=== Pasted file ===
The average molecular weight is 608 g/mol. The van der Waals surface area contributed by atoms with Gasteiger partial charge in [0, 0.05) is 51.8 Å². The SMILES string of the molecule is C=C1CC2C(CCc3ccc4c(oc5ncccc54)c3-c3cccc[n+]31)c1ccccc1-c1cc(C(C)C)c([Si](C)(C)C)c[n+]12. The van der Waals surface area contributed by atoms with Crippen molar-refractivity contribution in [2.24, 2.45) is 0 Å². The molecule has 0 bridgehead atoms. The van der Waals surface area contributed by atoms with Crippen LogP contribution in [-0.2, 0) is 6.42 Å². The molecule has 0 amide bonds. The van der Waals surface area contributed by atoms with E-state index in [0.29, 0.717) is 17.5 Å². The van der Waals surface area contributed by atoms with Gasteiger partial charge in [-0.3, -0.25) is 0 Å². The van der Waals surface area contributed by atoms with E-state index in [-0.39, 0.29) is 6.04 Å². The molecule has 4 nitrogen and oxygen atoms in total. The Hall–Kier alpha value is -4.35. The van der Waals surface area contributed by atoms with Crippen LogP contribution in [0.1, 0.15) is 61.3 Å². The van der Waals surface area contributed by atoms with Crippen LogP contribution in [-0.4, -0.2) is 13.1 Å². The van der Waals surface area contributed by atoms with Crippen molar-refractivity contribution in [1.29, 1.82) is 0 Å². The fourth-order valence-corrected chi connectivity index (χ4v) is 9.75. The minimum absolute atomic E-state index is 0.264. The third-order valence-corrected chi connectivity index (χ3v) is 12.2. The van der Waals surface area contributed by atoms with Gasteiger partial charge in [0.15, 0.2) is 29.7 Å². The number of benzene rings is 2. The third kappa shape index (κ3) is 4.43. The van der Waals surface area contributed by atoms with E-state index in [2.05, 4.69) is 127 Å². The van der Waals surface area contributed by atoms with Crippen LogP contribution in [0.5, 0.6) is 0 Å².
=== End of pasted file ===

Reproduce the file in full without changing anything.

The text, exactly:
The average molecular weight is 608 g/mol. The van der Waals surface area contributed by atoms with Gasteiger partial charge in [0, 0.05) is 51.8 Å². The SMILES string of the molecule is C=C1CC2C(CCc3ccc4c(oc5ncccc54)c3-c3cccc[n+]31)c1ccccc1-c1cc(C(C)C)c([Si](C)(C)C)c[n+]12. The van der Waals surface area contributed by atoms with Crippen molar-refractivity contribution in [2.24, 2.45) is 0 Å². The molecule has 0 bridgehead atoms. The van der Waals surface area contributed by atoms with Crippen LogP contribution in [-0.2, 0) is 6.42 Å². The molecule has 0 amide bonds. The van der Waals surface area contributed by atoms with E-state index in [0.29, 0.717) is 17.5 Å². The van der Waals surface area contributed by atoms with Gasteiger partial charge in [-0.3, -0.25) is 0 Å². The van der Waals surface area contributed by atoms with E-state index in [-0.39, 0.29) is 6.04 Å². The molecule has 4 nitrogen and oxygen atoms in total. The Hall–Kier alpha value is -4.35. The van der Waals surface area contributed by atoms with Crippen LogP contribution in [0.1, 0.15) is 61.3 Å². The van der Waals surface area contributed by atoms with Crippen LogP contribution in [-0.4, -0.2) is 13.1 Å². The van der Waals surface area contributed by atoms with Crippen molar-refractivity contribution in [1.29, 1.82) is 0 Å². The fourth-order valence-corrected chi connectivity index (χ4v) is 9.75. The minimum absolute atomic E-state index is 0.264. The third-order valence-corrected chi connectivity index (χ3v) is 12.2. The van der Waals surface area contributed by atoms with Gasteiger partial charge in [0.15, 0.2) is 29.7 Å². The number of benzene rings is 2. The third kappa shape index (κ3) is 4.43. The van der Waals surface area contributed by atoms with E-state index in [2.05, 4.69) is 127 Å². The van der Waals surface area contributed by atoms with Crippen LogP contribution in [0.5, 0.6) is 0 Å².